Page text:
DE&S CEO Sir Simon Bollom said:

“This ground-breaking technology brings with it a step-change in capability for the Royal Navy which is a bold step into the digital and autonomous world. I’m incredibly proud of DE&S and the Royal Navy team who have worked tirelessly with our French colleagues to deliver on this contract.”

Alex Cresswell, CEO of Thales in the UK, said:

“Technologies such as autonomy and AI are transforming societies and warfare at an exponential rate. This contract represents the next generation for Anglo-French minehunting, delivering a world leading capability that will keep our armed forces safe and create and secure vital jobs across the UK and our supply chain. We look forward to delivering the next stage in this exciting hi-tech programme.”

The first equipment sets are due to be delivered to the Royal Navy in late 2022.

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Captain P Wash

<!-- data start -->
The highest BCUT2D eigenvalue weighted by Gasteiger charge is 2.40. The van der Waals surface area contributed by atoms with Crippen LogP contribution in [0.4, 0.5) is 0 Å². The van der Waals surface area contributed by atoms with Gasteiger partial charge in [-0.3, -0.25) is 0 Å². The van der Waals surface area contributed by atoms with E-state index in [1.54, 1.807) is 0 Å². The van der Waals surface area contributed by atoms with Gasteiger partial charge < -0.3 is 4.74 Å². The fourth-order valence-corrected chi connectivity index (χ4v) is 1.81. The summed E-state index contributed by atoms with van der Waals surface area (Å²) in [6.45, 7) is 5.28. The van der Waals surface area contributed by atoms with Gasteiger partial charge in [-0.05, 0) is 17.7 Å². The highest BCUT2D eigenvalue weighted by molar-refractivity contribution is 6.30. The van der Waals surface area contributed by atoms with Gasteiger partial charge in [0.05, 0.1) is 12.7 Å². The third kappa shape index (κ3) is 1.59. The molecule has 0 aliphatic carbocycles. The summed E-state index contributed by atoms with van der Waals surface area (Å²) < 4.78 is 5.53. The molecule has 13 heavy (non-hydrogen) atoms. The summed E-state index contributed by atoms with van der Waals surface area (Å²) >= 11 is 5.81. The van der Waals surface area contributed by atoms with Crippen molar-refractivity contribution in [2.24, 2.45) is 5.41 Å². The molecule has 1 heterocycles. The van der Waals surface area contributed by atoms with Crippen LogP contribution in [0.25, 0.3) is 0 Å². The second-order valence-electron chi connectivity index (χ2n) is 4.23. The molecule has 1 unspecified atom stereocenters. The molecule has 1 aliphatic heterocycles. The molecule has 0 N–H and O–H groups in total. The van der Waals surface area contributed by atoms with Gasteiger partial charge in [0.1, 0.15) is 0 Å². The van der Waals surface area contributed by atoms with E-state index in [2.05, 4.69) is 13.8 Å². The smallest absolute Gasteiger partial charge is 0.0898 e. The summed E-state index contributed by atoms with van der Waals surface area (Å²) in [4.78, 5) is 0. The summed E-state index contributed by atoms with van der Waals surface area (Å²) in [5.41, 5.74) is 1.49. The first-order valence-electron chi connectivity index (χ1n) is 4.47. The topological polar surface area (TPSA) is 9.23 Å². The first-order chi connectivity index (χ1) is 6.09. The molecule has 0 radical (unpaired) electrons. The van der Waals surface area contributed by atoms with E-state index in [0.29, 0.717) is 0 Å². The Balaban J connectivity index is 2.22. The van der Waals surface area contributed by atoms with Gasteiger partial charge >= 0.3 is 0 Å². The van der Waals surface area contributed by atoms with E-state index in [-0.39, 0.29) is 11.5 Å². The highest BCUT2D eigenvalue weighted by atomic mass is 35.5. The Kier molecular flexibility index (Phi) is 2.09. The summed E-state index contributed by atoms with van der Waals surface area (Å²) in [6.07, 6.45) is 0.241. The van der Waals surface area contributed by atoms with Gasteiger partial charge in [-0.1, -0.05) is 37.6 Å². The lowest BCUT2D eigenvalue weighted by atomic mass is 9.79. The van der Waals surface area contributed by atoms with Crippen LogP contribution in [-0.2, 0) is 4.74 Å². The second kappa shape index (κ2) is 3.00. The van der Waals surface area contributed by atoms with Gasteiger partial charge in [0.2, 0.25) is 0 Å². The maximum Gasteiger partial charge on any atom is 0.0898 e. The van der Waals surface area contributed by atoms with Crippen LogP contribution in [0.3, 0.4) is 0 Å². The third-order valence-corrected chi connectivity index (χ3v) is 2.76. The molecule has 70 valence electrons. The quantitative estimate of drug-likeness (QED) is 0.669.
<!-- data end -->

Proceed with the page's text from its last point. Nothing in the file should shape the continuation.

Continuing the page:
Not really though. They are still maned from dry land, and Women controlled too. not sure what to type here ref the woman thing, Is it Womand ?

Daniele Mandelli

Personned?!

Robert1

Crewed? K.I.S.S

Mark B

In theory these things could be controlled from virtually anywhere although a safe distance is probably all that is desirable. Manned to me infers there is someone on the vessel doing something useful.

Captain P Wash

I’d hate to think how many Duracell’s the remote control will take .

ChariotRider

This is good news if it is followed orders further sets, otherwise 3 sets seems rather limited unless they are very very capable!

It is also something of a surprise!

Cheers CR

Daniele Mandelli

I’m not knowledgeable on this and sceptical, so someone educate me. 3 sets replace a dozen or so ships? How many crew in a MCMV x 12 we could now use elsewhere? How many of the 3 will be in use and how can 3 cover 12 vessels? Even if say only half of those 12 are in use? What motherships will be needed to deploy the autonomous vessels, which are little more than boats like RNMBs Hazard and Artemis? A scarse escort or RFA? And how will they be protected themselves from mines to deploy into the area they… Read more »

Daniele Mandelli

To add, just read up some more and it seems 3 are just an initial order, same as France.

Captain P Wash

phased introduction ? Just guessing that the Hunts and sandowns will be phased out/sold.

James Fennell